You wrote:

> We did not realise you were expecting a reply ...

Apparently, your tabloid still pretends to be a scientific journal; You should know that a usual practice of dealing with submissions to such journals is that you may either to publish it or to send a motivated rejection note. Delivering fruitful advices and meaningless reinterpretations of submitted materials is just wasting time.

> But fraud is a very serious accusation to make, and one that
> should not be made without compelling evidence. You certainly
> do not provide any such evidence

As I wrote you before "I see a peculiarity in their Scatchard plots which proves that these are fabricated plots". Your statement obviously means that you have decided that this pecularity does not prove it. It is a serious accusation, but, unfortunately, I don't see any trace of explanations why you think so. Therefore, you have made an absolutely empty claim quite sufficient to decide that your present reply is just a "unmotivated rejection".

Sincerely, Dmitriy K.Yuryev


8 Dec., 97

Dear Dr Yuryev,

Some time ago you wrote to us about a paper by Nyce and Metzger published in Nature earlier this year. This note is just to let you know that we printed a correction of some errors in this paper on 27 November 1997 (vol 390, page 424).

Yours sincerely
Maxine Clarke
Executive Editor


19 Jan. 98

I have read your note. The only sentence about Scatchard plots was:

>>"... Scatchard plots of saturation curves were misdrawn"

Unfortunately, I failed to understand whether this abstract confession confirmes or refutes my "too serious accusations". Therefore, in my opinion, this note is not relevant to the content of my submission.

Sincerely, Dmitriy K.Yuryev



16 June 2000

Dear Mr. Charkin, Dear Mr. Holtzbrinck,

In 1997 I have submitted to Nature editorial office a note reporting some fault in an an article published earlier in this journal.

My note was rejected, yet on 27 November 1997 (vol 390, page 424) Nature published a "correction" of this fault by its authors which did not mention my submission at all.

I was recently adviced to think about legal prosecuting Nature journal as this case seems to be a violation of my authorship rights. Please, inform me if you are interested in some other settlement.

My correspondence with Nature editorial office on this case may be found at:
http://www.orc.ru/~yur77/natur.htm

--
Yours sincerely, Dmitriy K. Yuryev


5 Sep 2000

Dear Dr Yuryev

Thank you for your letter to Mr von Holzbrink and Mr Charkin, which they referred to the Editor of Nature, who has looked into this matter with our editorial manager. They have asked me to write to you in response to your letter.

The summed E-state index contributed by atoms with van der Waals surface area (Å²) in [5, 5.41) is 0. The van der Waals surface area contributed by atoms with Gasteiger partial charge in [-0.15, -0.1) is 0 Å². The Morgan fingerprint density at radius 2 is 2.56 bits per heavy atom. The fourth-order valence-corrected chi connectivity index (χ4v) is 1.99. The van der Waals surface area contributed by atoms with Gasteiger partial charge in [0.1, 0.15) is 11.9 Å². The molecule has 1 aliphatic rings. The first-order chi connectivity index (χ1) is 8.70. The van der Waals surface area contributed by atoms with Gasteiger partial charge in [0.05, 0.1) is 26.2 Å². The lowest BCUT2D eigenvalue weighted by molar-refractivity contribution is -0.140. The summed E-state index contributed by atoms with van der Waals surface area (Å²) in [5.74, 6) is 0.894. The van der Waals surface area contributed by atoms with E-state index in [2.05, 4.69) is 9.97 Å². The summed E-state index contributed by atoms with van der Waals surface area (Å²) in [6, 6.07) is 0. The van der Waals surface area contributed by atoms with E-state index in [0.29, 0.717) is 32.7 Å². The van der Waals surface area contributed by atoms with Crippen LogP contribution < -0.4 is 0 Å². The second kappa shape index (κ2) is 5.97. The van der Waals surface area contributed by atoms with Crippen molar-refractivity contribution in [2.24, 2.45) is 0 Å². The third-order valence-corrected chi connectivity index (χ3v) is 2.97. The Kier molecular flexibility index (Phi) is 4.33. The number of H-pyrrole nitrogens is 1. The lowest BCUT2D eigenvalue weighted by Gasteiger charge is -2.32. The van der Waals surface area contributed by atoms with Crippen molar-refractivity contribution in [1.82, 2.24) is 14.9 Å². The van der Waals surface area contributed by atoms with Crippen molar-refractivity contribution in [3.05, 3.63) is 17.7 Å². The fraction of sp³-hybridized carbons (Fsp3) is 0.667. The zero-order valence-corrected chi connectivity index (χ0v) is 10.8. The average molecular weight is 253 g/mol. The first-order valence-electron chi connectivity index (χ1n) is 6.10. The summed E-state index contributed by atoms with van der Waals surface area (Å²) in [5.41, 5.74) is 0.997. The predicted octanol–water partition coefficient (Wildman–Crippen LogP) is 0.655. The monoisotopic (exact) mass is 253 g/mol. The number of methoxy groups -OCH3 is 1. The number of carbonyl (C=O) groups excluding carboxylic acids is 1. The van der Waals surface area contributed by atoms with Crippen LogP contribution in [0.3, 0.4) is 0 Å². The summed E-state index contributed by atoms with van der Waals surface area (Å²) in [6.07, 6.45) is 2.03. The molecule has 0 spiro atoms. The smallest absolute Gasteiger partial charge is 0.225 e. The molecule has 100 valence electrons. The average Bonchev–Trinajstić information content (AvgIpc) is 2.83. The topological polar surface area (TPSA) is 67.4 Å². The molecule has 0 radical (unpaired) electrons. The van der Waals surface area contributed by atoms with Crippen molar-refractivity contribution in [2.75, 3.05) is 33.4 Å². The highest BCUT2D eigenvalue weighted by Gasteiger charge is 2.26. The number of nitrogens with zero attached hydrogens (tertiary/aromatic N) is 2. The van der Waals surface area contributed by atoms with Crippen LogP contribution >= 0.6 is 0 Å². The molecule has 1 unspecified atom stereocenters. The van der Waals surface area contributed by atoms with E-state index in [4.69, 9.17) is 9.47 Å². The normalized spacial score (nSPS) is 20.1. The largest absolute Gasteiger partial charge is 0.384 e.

Although we underdstand your natural disappointment that we were unable to publish your letter criticising the paper in question, we do not see that there is any way we can continue to consider your comment for publication, for the reasons we explained to you at the time. The authors' correction was made at the initiative of the authors themselves and not because of your or any other criticism we received immediately after publication. So far as our readers are concerned, they were made aware promptly of errors in a Nature publication, and  anyone interested in knowing more could and still can contact the authors directly. We did not, and do not, feel on editorial grounds that further comments on the errors were or are necessary. We are not aware of the legal concept of "authorship rights" in the context of our declining to publish your comment on the paper on editorial grounds.

As your comments on the Nature paper are now available publicly via the Internet, we cannot in any event consider it for publication: our guide to authors on our website explains that we do not consider for publication material that has been already published. (And, I should point out, that correspondence between Nature and potential authors is a confidential matter between us and them, and not for public display).

Thank you again for writing to us. Please note this letter is intended for you personally and not for public dissemination.

Yours sincerely
Maxine Clarke